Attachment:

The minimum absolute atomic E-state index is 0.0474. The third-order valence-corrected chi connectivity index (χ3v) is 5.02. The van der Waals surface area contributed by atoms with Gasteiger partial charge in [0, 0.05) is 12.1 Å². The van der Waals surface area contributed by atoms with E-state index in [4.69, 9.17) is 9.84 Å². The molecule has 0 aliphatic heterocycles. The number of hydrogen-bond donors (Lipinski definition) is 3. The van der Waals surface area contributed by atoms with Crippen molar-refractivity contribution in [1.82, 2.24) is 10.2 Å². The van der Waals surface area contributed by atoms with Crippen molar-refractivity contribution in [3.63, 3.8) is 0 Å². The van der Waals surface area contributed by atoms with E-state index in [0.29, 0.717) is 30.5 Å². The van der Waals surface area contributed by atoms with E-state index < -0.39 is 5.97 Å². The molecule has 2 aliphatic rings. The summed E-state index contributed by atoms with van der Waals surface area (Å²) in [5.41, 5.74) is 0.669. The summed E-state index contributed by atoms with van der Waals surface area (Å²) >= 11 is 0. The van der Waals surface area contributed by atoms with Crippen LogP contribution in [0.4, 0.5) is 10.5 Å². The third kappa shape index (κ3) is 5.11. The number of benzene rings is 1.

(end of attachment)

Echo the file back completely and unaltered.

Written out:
The minimum absolute atomic E-state index is 0.0474. The third-order valence-corrected chi connectivity index (χ3v) is 5.02. The van der Waals surface area contributed by atoms with Gasteiger partial charge in [0, 0.05) is 12.1 Å². The van der Waals surface area contributed by atoms with E-state index in [4.69, 9.17) is 9.84 Å². The molecule has 0 aliphatic heterocycles. The number of hydrogen-bond donors (Lipinski definition) is 3. The van der Waals surface area contributed by atoms with Crippen molar-refractivity contribution in [1.82, 2.24) is 10.2 Å². The van der Waals surface area contributed by atoms with Crippen molar-refractivity contribution in [3.63, 3.8) is 0 Å². The van der Waals surface area contributed by atoms with E-state index in [0.29, 0.717) is 30.5 Å². The van der Waals surface area contributed by atoms with E-state index < -0.39 is 5.97 Å². The molecule has 2 aliphatic rings. The summed E-state index contributed by atoms with van der Waals surface area (Å²) in [5.41, 5.74) is 0.669. The summed E-state index contributed by atoms with van der Waals surface area (Å²) >= 11 is 0. The van der Waals surface area contributed by atoms with Crippen LogP contribution in [0.4, 0.5) is 10.5 Å². The third kappa shape index (κ3) is 5.11. The number of benzene rings is 1.